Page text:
Category Archives: Project Management

First you’ve got Agile…

…and then you’ve got Management. That’s the main idea I remember from the excellent university presentation I attended this morning at Javapolis: the Zen of Agile Management, by David J. Anderson.

When the guy introduced himself and told us that he was working for Corbis, privately held by Bill Gates, a great deal of worry went through my mind because since the management fiasco with Vista, I don’t really see Microsoft as a reference in terms of agile project management. But then I remembered that Ken Schwaber has worked for Microsoft too. And it took Mr David only a few minutes to remind me that you can’t judge such a big company by only one of its mistakes, even such a big one.

First of all, it’s the first interactive presentation I’ve attended at Javapolis. Sometimes people can get a little disturbed when you ask them to bring their own content into the presentation. But at Axen, that’s something we are really promoting in our trainings, so we find it far worse when we do nothing. Here, there were 4 or 5 exercises that the audience were asked to do collaboratively. We gathered in groups, and discussed given topics and after 5 minutes, he came back to us with a microphone and we talked about what we had come up with. Interesting idea, especially for such a 3-hour presentation with such a big audience.

That was for the “layout”, now for the content.

There were really two parts in this presentation: first you’ve got Agile… and that was the main point of interest for me. First of all, he insisted on the importance of trust with knowledge workers, defining knowledge workers as people who know how to do their job better than their bosses do. And I love that definition. The thing is that sometimes it’s difficult to forget about the traditional role of a project manager, to remember that there are better ways to have visibility and control over the project than micro-management. And it’s even more difficult to limit yourself to just being a facilitator rather than a leader, to get out of the way when the team doesn’t need you and be there only when they do. That’s what a Scrum master is all about. And trust is obviously the basis for it to work.

I also saw a couple of very interesting usages of cumulative flow diagrams, reporting artifacts that I have never used before, but which give some interesting information. The main point there was that the best way to optimize your interventions as a Agile project facilitator is to consider a few metrics, but only the good ones, the best one according to him being the Lead Time, in other words the time it takes for a feature/task/use-case/whatever to go through your workflow from start to end. The thing is that if you implement things faster, you see bugs earlier so there are less of them, so you lose less time fixing bugs and you do things faster, and the virtuous circle goes. And how do you implement things faster? Simple! Do less in parallel. That’s what of the main things that I loved about this presentation: David destroyed many common beliefs, and at that moment, the way he explains this, it seems obvious. And it’s only when you think about it for a minute that you realize how most project managers do things the wrong way.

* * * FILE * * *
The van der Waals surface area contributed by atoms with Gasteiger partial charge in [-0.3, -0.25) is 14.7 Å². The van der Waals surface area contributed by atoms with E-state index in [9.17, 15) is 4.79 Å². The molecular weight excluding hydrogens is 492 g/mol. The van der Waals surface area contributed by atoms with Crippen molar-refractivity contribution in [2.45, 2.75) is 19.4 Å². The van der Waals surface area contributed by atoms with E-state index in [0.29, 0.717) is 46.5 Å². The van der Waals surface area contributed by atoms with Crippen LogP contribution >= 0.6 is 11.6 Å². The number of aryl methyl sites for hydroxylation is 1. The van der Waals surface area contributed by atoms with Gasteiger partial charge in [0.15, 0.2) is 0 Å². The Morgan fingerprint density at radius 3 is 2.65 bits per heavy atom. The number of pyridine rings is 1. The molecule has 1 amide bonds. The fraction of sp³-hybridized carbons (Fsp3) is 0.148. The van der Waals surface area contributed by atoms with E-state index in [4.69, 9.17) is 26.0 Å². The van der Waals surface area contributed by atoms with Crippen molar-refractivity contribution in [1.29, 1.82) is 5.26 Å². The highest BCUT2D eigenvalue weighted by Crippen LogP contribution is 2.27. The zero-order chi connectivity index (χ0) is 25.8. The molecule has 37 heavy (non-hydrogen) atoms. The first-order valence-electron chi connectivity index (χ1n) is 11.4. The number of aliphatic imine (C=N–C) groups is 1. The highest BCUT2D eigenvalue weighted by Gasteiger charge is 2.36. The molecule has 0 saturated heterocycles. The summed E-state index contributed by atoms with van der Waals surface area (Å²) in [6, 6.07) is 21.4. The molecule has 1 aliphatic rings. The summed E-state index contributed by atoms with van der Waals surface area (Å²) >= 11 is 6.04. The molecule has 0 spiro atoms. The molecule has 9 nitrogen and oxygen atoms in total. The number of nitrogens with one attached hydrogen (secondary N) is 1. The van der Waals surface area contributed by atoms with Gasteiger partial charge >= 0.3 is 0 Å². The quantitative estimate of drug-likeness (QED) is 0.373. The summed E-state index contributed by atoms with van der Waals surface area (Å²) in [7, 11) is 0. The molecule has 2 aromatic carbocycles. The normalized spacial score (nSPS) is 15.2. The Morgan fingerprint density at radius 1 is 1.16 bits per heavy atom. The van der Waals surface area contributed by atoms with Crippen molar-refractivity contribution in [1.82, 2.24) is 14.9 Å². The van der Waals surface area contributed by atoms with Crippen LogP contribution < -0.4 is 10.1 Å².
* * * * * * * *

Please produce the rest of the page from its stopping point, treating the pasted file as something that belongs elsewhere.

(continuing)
The second part of the presentation was more about making decisions at a higher level, analyzing metrics, identifying bottlenecks and reacting properly with surgical interventions. Sometimes I was a bit lost with all those numbers but it made it obvious to me that there should be more project managers at conferences like this. One of the exercises was about identifying the bottleneck in the project we’re currently working on, and what we would do about it now that we have some leads. I know exactly where the bottleneck is on my project, but what am I gonna do about it? That’s another question.

You could think it’s obvious…

… But it’s not!!! Since the beginning of my career at Axen, I’ve worked for 4 differents customers including the one I’m currently working for. And it always amazes me to see how difficult it is for them to deal with such a basic need as project management tooling. And apparently, judging by a few discussions I’ve had with a bunch of colleagues in the consulting busines, it’s not only the customers I work for!